By Trisha Remetir

Although I’ve been a proud CLUJ editor for half a year now, I was first (and always will be) an English major at heart. Now that I’m in my fourth year at Cal, these two identities have merged into a pleasant and fruitful mix of comparative analysis and the American novel. While I’m reading the capstone projects of students from around the world, I’m beginning to write my own little forty to fifty pager about my favorite novel, Jonathan Safran Foer’s Extremely Loud and Incredibly Close.

Foer’s 2006 novel is an amazingly inventive, irreverent and bittersweet tale of a young boy’s struggle to heal after he loses his father in the World Trade Center Attacks. Though its plot premise fits quite cleanly within a nutshell, its narrative techniques are anything but. Foer uses images, letters, and additional narratives to complicate its themes, even offering “competing” testimonies whereby other victims of trauma voice their experiences. I could say more on this topic (and I certainly will!) but suffice to say, Foer’s story contains enough risky acrobatics to render it a beautifully messy masterpiece.

But what happens when you like a book too much? I first read this novel as a teenager, enrolled in a class just because it was listed in the syllabus, and since choosing it for my thesis have been (re)reading it ever since. It never stops; never ends. I look for threads of meaning in its postmodernist fabric, only to be stopped by a dead end. In times of desperation I’ve even had nightmares about this book and I don’t think they’ll stop until at least May. To make matters worse Stephen Daldry is coming out with a major film adaptation, which will only make my frustration more pronounced (how, for example, can a film translate the transgression between words and images like the text?)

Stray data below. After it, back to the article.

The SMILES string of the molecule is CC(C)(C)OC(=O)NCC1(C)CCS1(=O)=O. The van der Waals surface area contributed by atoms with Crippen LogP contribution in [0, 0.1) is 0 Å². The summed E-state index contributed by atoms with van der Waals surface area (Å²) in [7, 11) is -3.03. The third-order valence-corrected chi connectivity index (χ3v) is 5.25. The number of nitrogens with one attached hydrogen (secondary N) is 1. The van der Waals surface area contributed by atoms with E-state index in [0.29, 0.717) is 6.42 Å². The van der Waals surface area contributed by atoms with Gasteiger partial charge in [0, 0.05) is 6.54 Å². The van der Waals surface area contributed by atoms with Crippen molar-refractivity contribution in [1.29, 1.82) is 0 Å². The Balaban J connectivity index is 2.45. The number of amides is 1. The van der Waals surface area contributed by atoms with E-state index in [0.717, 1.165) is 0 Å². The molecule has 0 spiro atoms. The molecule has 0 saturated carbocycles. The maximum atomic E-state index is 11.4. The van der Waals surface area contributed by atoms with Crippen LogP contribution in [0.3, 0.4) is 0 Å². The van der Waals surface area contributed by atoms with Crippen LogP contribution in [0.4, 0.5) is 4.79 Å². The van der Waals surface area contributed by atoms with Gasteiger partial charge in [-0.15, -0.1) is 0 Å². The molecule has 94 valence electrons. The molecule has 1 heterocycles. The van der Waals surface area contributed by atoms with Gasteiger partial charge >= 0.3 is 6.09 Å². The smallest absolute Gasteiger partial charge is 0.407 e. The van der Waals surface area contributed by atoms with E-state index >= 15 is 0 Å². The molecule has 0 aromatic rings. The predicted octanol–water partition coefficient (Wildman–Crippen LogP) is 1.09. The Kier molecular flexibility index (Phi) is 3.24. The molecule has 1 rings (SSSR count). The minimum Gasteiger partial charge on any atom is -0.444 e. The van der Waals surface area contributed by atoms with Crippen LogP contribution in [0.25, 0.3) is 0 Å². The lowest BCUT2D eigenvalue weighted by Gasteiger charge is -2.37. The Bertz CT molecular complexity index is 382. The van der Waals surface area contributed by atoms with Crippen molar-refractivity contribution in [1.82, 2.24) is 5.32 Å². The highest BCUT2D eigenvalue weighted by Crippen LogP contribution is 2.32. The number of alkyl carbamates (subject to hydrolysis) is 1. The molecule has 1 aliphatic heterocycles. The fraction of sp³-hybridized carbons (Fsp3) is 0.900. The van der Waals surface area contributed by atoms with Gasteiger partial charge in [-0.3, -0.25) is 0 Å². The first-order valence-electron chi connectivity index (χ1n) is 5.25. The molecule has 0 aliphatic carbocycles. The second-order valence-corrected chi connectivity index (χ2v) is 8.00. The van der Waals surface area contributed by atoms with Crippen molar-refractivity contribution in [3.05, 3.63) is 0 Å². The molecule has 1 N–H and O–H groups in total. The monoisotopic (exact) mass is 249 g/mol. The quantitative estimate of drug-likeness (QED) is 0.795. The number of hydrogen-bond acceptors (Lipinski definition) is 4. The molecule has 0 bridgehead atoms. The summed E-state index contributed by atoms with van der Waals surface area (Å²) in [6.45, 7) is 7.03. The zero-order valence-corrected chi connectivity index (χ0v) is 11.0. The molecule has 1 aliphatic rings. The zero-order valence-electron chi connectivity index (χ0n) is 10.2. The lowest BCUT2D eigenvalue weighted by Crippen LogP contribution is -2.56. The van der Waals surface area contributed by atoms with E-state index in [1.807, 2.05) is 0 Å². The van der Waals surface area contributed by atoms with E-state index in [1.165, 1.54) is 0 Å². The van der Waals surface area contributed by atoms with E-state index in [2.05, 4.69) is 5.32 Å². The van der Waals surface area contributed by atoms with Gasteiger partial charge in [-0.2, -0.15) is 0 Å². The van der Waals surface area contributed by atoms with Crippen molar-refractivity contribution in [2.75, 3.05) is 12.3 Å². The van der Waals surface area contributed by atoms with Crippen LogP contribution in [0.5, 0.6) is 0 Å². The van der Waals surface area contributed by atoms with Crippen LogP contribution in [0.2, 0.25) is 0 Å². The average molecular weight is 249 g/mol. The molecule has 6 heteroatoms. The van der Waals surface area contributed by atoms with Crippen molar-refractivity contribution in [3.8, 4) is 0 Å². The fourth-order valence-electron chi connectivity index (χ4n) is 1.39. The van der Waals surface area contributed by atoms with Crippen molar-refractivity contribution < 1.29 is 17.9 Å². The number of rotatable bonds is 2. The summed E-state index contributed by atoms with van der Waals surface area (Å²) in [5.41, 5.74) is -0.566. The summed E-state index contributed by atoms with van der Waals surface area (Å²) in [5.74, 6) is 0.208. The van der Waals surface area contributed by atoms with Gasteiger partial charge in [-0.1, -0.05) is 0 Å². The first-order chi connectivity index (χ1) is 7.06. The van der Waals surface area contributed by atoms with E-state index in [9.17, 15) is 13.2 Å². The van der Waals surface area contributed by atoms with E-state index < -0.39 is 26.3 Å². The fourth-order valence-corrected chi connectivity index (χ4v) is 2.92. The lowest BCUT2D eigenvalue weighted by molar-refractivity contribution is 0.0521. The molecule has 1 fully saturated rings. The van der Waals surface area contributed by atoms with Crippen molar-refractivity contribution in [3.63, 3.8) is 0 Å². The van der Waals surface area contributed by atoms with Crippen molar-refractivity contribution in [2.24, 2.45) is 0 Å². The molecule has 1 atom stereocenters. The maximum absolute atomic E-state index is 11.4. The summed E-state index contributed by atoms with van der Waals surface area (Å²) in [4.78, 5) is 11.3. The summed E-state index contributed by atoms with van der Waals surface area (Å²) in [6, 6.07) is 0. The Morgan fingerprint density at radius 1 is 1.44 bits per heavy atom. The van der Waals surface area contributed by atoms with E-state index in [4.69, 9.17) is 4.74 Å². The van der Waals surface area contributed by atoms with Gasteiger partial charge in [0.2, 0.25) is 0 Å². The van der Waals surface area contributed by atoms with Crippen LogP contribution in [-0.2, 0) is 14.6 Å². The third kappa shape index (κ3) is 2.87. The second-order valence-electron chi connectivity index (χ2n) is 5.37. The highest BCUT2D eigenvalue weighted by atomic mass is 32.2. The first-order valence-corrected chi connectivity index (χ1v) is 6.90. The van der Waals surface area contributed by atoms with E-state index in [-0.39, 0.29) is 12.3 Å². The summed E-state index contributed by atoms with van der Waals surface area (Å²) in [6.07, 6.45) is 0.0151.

It’s in these times of crisis when you kind of have to step back, take a deep breath, and remember why you liked the book in the first place. It helps to not always think about the book in terms of the THESIS, i.e. high-fallutin literary terms. Try reading it on a rainy day, with a cuppa tea in your hand. Or read for the plot, not the meaning. Open the book up and just start reading. It’ll all come back.

For more thesis-writing tips from our editors, click here.